Atrial fibrillation is the most common type of abnormal heart rhythm. With atrial fibrillation, electrical impulses don't follow a normal pathway through the heart. As a result, the heart doesn't beat normally or pump blood properly.
Having atrial fibrillation can lead to more than an abnormal heart beat. Patients experiencing atrial fibrillation are at risk for:
- Blood clots
- Heart attack
- Heart failure
- Chronic fatigue
Radiofrequency Ablation for Atrial Fibrillation
University of Chicago Medicine heart surgeons have been successfully treating atrial fibrillation for decades, and we offer the most advanced techniques to correct this condition. Surgical ablation (also referred to as a modified Maze procedure or Mini Maze procedure) involves the use of radiofrequency waves (modified electrical energy) to create precise scar lines on the heart's surface. These scars redirect the erratic electrical impulses of atrial fibrillation to a normal electrical pathway through the heart. Our surgeons use specially designed instruments to deliver the radiofrequency waves to the abnormal heart tissue.
Minimally Invasive & Robotic Surgical Ablation
In many cases, surgical radiofrequency ablation can be performed using minimally invasive approaches, including robot-assisted techniques. Our world-renowned robotic heart surgeon performs surgical radiofrequency ablation on a beating heart without requiring the use of a heart-lung machine.
Surgical radiofrequency ablation can be performed in conjunction with other heart surgeries, such as mitral valve repair or coronary artery bypass for patients with co-existing heart conditions or can be a stand-alone procedure for patients with atrial fibrillation.
What to Know About Surgical Ablation
Surgical radiofrequency ablation for atrial fibrillation offers the following benefits:
- 75 to 90 percent cure rate of atrial fibrillation
- Reduction in risk of blood clots and stroke
- Fewer or no symptoms related to abnormal heart rhythms
- Reduction or discontinuation of blood thinners such as Coumadin
- Reduction or discontinuation of antiarrhythmic drugs such as Amiodarone
- Most patients who have had the procedure report an ability to exercise more frequently and for longer periods of time
In some cases, the procedure will reduce the size of the atria, therefore lessening the risk for other complications, such as heart failure.
Additional benefits of minimally invasive surgical ablation include:
- No splitting of the breastbone (sternum)
- Faster recovery than with a large chest incision
- Less time spent in the hospital
- Less pain, because the incisions are small
- Minimal blood loss
- Little scarring
Radiofrequency ablation for atrial fibrillation is an option if:
- You have lone atrial fibrillation
- Your atrial fibrillation is not well-controlled by medication
- You have intermittent atrial fibrillation that is disabling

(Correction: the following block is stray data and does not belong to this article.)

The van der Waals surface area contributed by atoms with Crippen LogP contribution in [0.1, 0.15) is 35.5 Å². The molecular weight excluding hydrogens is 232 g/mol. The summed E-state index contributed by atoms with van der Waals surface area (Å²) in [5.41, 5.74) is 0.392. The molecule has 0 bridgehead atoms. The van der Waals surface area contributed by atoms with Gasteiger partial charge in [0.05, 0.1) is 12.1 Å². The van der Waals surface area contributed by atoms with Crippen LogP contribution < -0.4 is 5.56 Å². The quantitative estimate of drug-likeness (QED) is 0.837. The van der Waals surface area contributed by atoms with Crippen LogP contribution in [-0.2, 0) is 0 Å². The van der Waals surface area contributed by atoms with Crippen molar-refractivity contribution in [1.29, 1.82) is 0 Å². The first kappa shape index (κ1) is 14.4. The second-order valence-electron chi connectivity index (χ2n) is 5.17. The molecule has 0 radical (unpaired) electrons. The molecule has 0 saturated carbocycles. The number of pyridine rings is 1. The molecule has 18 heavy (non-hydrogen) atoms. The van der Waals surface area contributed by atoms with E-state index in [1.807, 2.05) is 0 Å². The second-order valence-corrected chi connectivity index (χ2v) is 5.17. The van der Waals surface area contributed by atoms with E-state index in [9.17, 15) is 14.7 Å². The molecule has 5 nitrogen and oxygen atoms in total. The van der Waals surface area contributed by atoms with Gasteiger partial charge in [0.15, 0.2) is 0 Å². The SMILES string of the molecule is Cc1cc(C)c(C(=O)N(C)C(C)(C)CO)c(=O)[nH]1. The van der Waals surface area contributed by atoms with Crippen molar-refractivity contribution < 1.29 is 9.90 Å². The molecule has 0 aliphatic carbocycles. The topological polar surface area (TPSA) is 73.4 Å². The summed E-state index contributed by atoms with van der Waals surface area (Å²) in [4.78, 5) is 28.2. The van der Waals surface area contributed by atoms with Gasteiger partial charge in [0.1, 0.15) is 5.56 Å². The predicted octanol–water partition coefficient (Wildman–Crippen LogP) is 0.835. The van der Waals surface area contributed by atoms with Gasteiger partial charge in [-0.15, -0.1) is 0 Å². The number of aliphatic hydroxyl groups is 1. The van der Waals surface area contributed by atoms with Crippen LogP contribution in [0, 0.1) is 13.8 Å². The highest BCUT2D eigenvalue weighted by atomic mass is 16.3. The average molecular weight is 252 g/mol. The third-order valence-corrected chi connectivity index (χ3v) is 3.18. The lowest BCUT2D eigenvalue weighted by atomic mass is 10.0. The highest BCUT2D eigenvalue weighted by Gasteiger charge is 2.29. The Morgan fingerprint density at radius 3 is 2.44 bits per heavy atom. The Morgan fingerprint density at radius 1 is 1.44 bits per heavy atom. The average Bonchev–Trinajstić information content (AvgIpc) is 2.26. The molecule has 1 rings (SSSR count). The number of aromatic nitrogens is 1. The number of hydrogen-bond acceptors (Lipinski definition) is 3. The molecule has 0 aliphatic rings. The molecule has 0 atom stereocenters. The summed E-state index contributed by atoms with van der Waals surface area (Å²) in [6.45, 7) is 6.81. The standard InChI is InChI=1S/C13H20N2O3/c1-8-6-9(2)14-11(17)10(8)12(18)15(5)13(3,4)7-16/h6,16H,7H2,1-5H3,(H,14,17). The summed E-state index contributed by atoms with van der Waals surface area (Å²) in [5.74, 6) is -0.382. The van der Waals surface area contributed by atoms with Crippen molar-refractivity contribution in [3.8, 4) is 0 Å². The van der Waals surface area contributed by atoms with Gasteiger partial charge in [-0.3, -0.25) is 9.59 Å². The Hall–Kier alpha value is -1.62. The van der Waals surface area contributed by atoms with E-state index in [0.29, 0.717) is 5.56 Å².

- You require another type of heart surgery procedure, such as mitral valve surgery or coronary artery bypass surgery
- You have a history of stroke or cannot take Coumadin
You may have heard about the Maze procedure, a surgical approach to treating atrial fibrillation that entails precise cutting of heart tissue to stop the abnormal heart rhythms. While this is an effective approach to treat atrial fibrillation, it does pose greater risks and complications than the radiofrequency approach.
In contrast to the Maze procedure, surgical radiofrequency ablation (modified Maze procedure) offers the following benefits:
- It is usually performed without opening the chest through small, finger-sized ports
- No need to use a heart-lung machine
- No cutting or sewing of heart tissue
- Significantly shorter operative time and recovery time in the hospital
Catheter ablation is similar to surgical ablation in the sense that both procedures are performed for the same purpose and they both use radiofrequency waves to treat abnormal heart rhythms. Catheter ablation involves the use of a catheter that is threaded through the leg and into the heart. The catheter is equipped with a device that delivers radiofrequency waves to the source of the arrhythmia. An electrophysiologist performs this procedure in a catheterization lab.
The surgical procedure is performed through small holes in the chest, usually with robotic assistance, and has the added benefit of ligating the left atrial appendage (the source of clots and embolic stroke in patients with atrial fibrillation).
Occasionally, for patients with long-standing atrial fibrillation, the two procedures are combined (hybrid ablation). Our expert electrophysiologists team up with our highly experienced robotic heart surgeon to get the maximum benefit from the two approaches in treating the rhythm problem.